Sensei-tion: Kyoto U’s Much-Defaced Orita Bust

Who knows what Kyoto University administrators were thinking when they removed the statue of Orita-sensei but left the monogrammed plinth and anti-vandalism advisory in place. It seemed like an open invitation for more vandalism but with nothing to vandalize, students seeking to make a statement were left to their own devices. As the not-so-old cliche goes, “Challenge accepted!”  One of the first substitute statues that appeared in early 2003 depicted Duke Togo from the popular manga Golgo 13.

Super Sourpuss

In contrast to their attitude regarding the actual, pre-1997 bronze bust, school administrators have pursued a hands-off policy that not only encourages the students’ creativity, but also appeals to their sense of responsibility. Take the above statue of “Tsupaman“, installed in early 2005. The figure looks to have been constructed of painted papier-mache.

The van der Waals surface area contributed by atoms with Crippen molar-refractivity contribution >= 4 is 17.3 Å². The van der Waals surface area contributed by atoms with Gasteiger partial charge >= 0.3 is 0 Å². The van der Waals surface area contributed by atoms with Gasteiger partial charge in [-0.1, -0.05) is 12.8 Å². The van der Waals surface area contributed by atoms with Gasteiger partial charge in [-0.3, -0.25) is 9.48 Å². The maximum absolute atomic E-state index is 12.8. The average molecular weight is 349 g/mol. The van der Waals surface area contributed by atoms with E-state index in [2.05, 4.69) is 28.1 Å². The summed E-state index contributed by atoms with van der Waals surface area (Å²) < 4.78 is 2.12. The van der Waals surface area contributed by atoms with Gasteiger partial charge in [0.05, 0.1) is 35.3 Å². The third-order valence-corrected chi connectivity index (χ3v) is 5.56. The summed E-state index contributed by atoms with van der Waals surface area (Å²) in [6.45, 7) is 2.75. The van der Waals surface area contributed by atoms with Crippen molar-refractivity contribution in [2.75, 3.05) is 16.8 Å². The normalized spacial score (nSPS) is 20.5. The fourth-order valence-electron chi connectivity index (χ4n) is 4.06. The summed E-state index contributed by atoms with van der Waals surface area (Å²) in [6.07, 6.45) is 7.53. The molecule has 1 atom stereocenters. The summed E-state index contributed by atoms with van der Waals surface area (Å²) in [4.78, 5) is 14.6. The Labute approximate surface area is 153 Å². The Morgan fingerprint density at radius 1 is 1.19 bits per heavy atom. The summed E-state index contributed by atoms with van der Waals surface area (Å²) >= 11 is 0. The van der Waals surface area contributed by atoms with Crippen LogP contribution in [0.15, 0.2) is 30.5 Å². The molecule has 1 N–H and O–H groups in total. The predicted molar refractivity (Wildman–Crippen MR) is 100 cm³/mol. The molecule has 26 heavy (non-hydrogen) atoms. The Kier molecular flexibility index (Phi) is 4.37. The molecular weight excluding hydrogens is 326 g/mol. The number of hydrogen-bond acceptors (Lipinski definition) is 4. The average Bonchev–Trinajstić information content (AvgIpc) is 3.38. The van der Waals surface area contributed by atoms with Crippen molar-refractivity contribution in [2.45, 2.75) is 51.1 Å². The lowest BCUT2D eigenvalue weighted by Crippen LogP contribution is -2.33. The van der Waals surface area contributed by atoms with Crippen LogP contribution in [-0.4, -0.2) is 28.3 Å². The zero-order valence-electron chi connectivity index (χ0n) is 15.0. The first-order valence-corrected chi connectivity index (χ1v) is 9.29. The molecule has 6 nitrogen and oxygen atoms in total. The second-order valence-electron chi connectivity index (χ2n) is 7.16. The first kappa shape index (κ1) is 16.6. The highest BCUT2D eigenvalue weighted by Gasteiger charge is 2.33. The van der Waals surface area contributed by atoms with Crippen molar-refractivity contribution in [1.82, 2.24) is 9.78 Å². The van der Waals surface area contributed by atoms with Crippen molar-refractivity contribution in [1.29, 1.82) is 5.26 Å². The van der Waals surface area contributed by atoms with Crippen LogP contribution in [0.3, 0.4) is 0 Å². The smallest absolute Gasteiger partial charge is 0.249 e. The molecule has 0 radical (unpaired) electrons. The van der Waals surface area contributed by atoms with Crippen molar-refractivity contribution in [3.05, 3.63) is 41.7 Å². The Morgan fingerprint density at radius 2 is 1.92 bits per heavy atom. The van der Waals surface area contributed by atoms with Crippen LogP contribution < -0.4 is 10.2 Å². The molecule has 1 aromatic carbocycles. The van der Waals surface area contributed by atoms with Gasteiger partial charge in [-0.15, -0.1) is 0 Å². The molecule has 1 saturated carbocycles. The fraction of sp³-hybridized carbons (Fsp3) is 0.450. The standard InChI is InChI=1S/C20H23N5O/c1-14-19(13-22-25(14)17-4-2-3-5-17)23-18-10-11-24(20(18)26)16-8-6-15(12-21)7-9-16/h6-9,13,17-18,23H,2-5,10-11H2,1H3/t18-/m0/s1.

The “tsu” character on his chest is the first syllable of “Superman” in Japanese pronunciation and also describes the puckered expression someone might sport when eating an intensely sour pickled plum – that’s a jar of “umeboshi” resting by the bust’s left hand.

Small Cap Stock

The anonymous students who design these replacement Orita-sensei busts know their audience well – they’re their classmates, after all. As such, the 2006 edition of the bust featured Nagasawa-kun, a character from the manga and TV show Chibi Maruko-chan.

Nagasawa-kun has an onion-shaped head and a cynical attitude acquired after his family home burned down – he feels the world and everyone in it is out to get him. In other words, a typical university student. Flickr member Ippei Suzuki (is_kyoto_japan) snapped the bust in early March of 2006.